Peter Bruntnell – Ends of the Earth

Peter Bruntnell
Ends of the Earth

If the merest thought of hearing yet another countrified male singer/songwriter – especially one hailing from the sleepy south-west of England – makes you reach for your revolver, then you had better head off to the firing range right now. However, if you automatically adore the age-old combination of twangy pedal steel and softly strummed strings, whether it’s coming from Nebraska or Alaska, then Peter Bruntnell may well fancy your tickle. If there’s any Brit who can claim an affinity with America’s roots-rock revivalists, then it’s Bruntnell. Since his low-key debut with Cannibal in 1995, Bruntnell has earned his country-rock (stars and) stripes time and time again. Such hard toil has included global touring with The Handsome Family and Willard Grant Conspiracy, recording an acclaimed album for pioneering American alt-country label Slow River Records (past/present home to Sparklehorse and Josh Rouse), and collaborating with ex-members of Son Volt (Jay Farrar’s post-Uncle Tupelo grungy folk-rock outfit).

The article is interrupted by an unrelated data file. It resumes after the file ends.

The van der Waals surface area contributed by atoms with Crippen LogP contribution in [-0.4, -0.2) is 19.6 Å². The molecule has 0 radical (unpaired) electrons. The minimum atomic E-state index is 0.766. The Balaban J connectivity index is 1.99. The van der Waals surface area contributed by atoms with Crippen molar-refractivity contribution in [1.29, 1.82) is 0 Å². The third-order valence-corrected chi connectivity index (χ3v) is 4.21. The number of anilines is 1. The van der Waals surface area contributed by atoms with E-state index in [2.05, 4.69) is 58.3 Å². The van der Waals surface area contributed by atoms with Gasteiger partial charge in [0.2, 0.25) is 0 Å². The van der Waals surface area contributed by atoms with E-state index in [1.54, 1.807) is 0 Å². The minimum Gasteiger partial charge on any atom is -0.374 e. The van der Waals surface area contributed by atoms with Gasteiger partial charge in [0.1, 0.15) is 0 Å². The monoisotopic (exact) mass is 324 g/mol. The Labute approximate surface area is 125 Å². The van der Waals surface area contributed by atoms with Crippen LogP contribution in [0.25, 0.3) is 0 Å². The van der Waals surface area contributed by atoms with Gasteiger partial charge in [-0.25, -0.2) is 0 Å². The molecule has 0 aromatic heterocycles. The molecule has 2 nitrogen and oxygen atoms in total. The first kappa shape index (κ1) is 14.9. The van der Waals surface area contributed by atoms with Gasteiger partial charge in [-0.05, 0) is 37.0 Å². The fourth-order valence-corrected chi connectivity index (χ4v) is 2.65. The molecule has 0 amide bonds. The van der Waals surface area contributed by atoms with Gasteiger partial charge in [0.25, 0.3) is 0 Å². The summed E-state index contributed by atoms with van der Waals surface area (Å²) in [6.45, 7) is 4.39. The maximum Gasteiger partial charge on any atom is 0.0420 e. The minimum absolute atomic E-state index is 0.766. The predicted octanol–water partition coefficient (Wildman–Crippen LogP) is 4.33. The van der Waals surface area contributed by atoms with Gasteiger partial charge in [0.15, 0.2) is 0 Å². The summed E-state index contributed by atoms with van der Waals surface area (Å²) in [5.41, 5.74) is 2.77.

Now comes Ends of the Earth, Bruntnell’s fourth album (and first for London’s well-loved Loose Records), with more of the same rambling but strangely amenable Americana that’s low on drama but high on humble craftsmanship. From dusty Jayhawks-meets-Tom-Petty power-pop (“Rio Tinto”), through pre-Yankee Hotel Foxtrot Wilco-isms (“Black Aces”), and on to porch-lit laments (“Downtown”) that could rival Mark Eitzel, Bruntnell’s command of the country-spun lexicon is consistently likeable if stubbornly straight-laced. Mind you, it’s probably a good thing that Bruntnell does largely stick to his droopy-eyed rural romanticism, because when he veers away from it (particularly on the pitiful polemic-heavy “Tabloid Reporter”) things become embarrassingly unglued.
Despite its grandiose title, Ends of the Earth holds no epic reach beyond its narrow (new) country boundaries. But if you’re a claustrophobic city-dweller daydreaming of long empty highways and backyards the size of football stadiums, this is your well-devised soundtrack, for this month at least.